First Stringers: Eyes That Do Not See

Overview

In the near future, a group of handicapped twenty-one-year-olds with the ability to control the string structure of the universe, find each other and form an alliance against the people and organizations who would hunt them down and use their powers to conquer the world. As they discover one another they must strive to master their abilities, overcome their conflicts, face their personal fears and discover their deepest values in order to become more fully human.
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Overview

In the near future, a group of handicapped twenty-one-year-olds with the ability to control the string structure of the universe, find each other and form an alliance against the people and organizations who would hunt them down and use their powers to conquer the world. As they discover one another they must strive to master their abilities, overcome their conflicts, face their personal fears and discover their deepest values in order to become more fully human.
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Product Details

  • ISBN-13: 9781453653821
  • Publisher: CreateSpace Publishing
  • Publication date: 7/1/2010
  • Pages: 616
  • Product dimensions: 6.00 (w) x 9.00 (h) x 1.24 (d)

Meet the Author

Gerald M. Weinberg (Jerry) writes "nerd novels," such as The Aremac Project and Mistress of Molecules-about how brilliant people produce quality work. More of his novels may be found as eBooks at . Before taking up his science fiction career, he published books on human behavior, including Weinberg on Writing: The Fieldstone Method, The Psychology of Computer Programming, Perfect Software and Other Fallacies, and an Introduction to General Systems Thinking. He also wrote books on leadership including Becoming a Technical Leader, The Secrets of Consulting (Foreword by Virginia Satir), More Secrets of Consulting, and the four-volume Quality Software Management series. He incorporates his knowledge of science, engineering, and human behavior into all of writing and consulting work (with writers, hi-tech researchers, and software engineers).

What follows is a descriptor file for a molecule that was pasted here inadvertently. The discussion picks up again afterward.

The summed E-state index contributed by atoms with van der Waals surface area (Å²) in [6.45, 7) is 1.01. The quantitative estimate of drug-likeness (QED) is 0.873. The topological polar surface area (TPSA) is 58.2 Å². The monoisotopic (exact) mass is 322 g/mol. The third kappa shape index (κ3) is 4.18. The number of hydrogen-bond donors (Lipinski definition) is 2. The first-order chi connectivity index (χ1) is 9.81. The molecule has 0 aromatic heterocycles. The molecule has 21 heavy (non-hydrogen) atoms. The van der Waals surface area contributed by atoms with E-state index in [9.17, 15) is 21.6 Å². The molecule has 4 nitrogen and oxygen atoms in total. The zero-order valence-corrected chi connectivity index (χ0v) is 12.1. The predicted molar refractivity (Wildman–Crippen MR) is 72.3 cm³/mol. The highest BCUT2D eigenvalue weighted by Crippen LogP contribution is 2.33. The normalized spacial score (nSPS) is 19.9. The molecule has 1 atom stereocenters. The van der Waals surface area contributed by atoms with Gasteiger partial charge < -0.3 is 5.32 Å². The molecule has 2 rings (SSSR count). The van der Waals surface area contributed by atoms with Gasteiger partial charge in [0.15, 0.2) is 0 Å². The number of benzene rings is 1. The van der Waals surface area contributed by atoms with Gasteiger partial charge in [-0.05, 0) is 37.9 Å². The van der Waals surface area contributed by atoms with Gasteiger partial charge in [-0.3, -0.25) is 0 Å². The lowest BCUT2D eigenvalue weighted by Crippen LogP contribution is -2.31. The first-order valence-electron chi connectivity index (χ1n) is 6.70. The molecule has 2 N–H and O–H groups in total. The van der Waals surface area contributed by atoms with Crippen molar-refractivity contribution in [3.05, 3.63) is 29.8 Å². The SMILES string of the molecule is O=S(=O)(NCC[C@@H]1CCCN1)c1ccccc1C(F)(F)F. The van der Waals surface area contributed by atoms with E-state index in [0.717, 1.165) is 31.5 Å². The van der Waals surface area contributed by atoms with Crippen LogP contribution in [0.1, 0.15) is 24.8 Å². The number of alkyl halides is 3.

Early in his career, he was the architect for the Mercury Project's space tracking network and designer of the world's first multiprogrammed operating system. Winner of the Warnier Prize and the Stevens Award for his writing on software quality, he is also a charter member of the Computing Hall of Fame in San Diego and the University of Nebraska Hall of Fame. His website and blogs may be found at http://www.geraldmweinberg.com.

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Sort by: Showing 1 Customer Reviews
  • Posted March 21, 2011

    Very Recommended - "Kids with super-powers" and a relation to the String theory

    I got interested into the book because of its blurb.
    The mix of "kids with super-powers" and a relation to the String theory seemed fascinating. Well, the String theory is only loosely related, but nevertheless the book was (is) a hit for me.

    Anytime I opened the book I ended up reading a dozen or more chapters in a row; sometimes till the crack of dawn (no joke).
    Even so the nearly 500 pages took some time to read, but still I was sad, when I reached the last page.

    The story unfolded and evolved at a good pace; I never lost the interest (too slow) or the overview (too fast).

    In hindsight I think, it contains some "teens get responsibilities and grow mature" morale, but that was a very fine underline and not in the way.

    The ending was a good closure for the first part, but left enough space (cliffhanger anyone?) for the second part.

    Which I will buy right now, so my review is over.
    I heartily recommend the book for any reader who likes "super power" stories with a twist.

    Was this review helpful? Yes  No   Report this review
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